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The Beardmore Tornado was an eight-cylinder inline diesel aircraft engine built in 1927 by William Beardmore and Company of Glasgow, Scotland, and used in the British R101 airship when petrol engines were thought unsafe in the tropics. The model is given as Tornado IIIA or Tornado III C.I. The fuel is described as Diesel heavy-oil..[1]

Beardmore Tornado diesel engine from R101.JPG
R101 Tornado engine in the Science Museum, London
Type Inline Diesel engine
National origin United Kingdom
Manufacturer William Beardmore and Company
First run 1927
Major applications R101

Design and developmentEdit

The engine was designed by combining two four-cylinder units used for railcars into the eight-cylinder (MkI) engine. These were intended to give an output of 700 bhp (520 kW) at 1,000 rpm but in practice, had a continuous output rating of only 585 bhp (436 kW) with a maximum of 650 hp. At 17 tons for the five, they were six tons above design weight. The weight with the power car was over three tons per engine. The big end bearings were also found to be prone to early failure, In addition, there were two critical vibration frequencies which coincided with idling and cruising speeds, resulting in a limitation on the maximum rpm and consequently a reduction in power output.

The Tornado had steam cooling; water in the cylinder jackets was allowed to come to boiling point, and then condensed in three small triangular radiators on the hull above the power cars, or for the two midships engines was condensed in a retractable radiator and used to heat the passenger accommodation. Running the engines at a relatively high thermal temperature was expected to improve the specific fuel consumption. The Tornado engines used Ricardo petrol starting engines, and there had only been time to replace one with a Beverley heavy-oil starting engine (itself started by compressed air) on one Tornado.[2]

The engines were intended to have reversing propellers, but they failed. At one point during development of R101, one engine was used only for astern running at the start and finish of flights, a decision that astonished Nevil Shute and the other engineers on the R100 team.[3] Later two engines were made reversible by an adjustment to the camshaft.

The R101 had five Tornado engines. The proposed R102 airship was to have seven engines of an improved version of the Tornado, having an output of 850 bhp (630 kW, maximum) or 700 bhp (520 kW, cruising, continuous).[4] But the project was cancelled in 1931 after the crash of the R101, see Imperial Airship Scheme. The R100 would have used the Tornado, but petrol engines were chosen to avoid delays.[5]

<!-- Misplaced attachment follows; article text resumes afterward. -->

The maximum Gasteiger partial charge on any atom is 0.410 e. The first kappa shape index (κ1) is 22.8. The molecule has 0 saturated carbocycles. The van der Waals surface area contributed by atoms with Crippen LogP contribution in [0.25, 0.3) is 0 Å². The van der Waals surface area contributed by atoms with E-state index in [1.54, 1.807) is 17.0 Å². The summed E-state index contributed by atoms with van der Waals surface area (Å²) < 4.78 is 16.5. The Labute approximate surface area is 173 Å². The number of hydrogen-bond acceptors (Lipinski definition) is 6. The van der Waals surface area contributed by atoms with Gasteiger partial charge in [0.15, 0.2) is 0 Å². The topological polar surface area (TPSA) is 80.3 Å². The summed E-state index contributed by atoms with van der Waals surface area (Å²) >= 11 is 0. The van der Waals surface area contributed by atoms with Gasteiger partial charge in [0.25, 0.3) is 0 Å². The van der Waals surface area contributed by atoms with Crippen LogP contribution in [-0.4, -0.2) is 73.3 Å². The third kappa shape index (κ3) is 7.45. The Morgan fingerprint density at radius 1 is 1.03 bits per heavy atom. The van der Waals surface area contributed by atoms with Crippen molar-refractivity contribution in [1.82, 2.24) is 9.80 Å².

Specifications (Tornado III)Edit

Data from Masefield:[6]

General characteristics

  • Type: 8-cylinder liquid-cooled inline upright layout engine
  • Bore: 8.25 inches (210 mm)
  • Stroke: 12.0 inches (304.8 mm)
  • Displacement: 5,130.8 in3 (84.125 L)
  • Dry weight: 4,733 lb (2150 kg) bare engine, 8,580 lb (3890 kg) installed[7]


  • Fuel type: Diesel heavy-oil
  • Cooling system: Water/steam cooling (see above)


  • Power output: 650 bhp (480 kW) at 935 rpm maximum; 475 bhp (350 kW) at 825 rpm cruise
  • Compression ratio: 12.25:1
  • Fuel consumption: 279 lb/hr (127 kg·h−1) maximum; 200 lb/hr (92 kg·h−1) cruise
  • Specific fuel consumption: 0.429 lb/bhp/hr (261 g·kW−1·h−1) maximum, 0.421 lb/bhp/hr (256 g·kW−1·h−1) cruise


  1. ^ Masefield, Sir Peter G: To Ride the Storm: The Story of the Airship R.101; frontispiece, pages 494-496 (1982, William Kimber, London) ISBN 0-7183-0068-8
  2. ^ Masefield; pages 112-113, 152, 350
  3. ^ Slide Rule by Nevil Shute (1954, William Heinemann, London) pages 74, 82-83, 105
  4. ^ Masefield; page 281
  5. ^ Flight 11 October 1929 p. 1094
  6. ^ Masefield; page 494
  7. ^ with propeller, cooling, exhaust and starting systems and engine car

Further readingEdit

  • Gunston, Bill. World Encyclopedia of Aero Engines. Cambridge, England. Patrick Stephens Limited, 1989. ISBN 1-85260-163-9
  • Gunston, Bill. Development of Piston Aero Engines. Cambridge, England. Patrick Stephens Limited, 2006. ISBN 0-7509-4478-1
  • Lumsden, Alec. British Piston Engines and their Aircraft. Marlborough, Wiltshire: Airlife Publishing, 2003. ISBN 1-85310-294-6.
  • Mac Kay, Charles, "Beardmore Aviation 1913 - 1930" A.MacKay 2012 ISBN 978-0-9573443-0-3

External linksEdit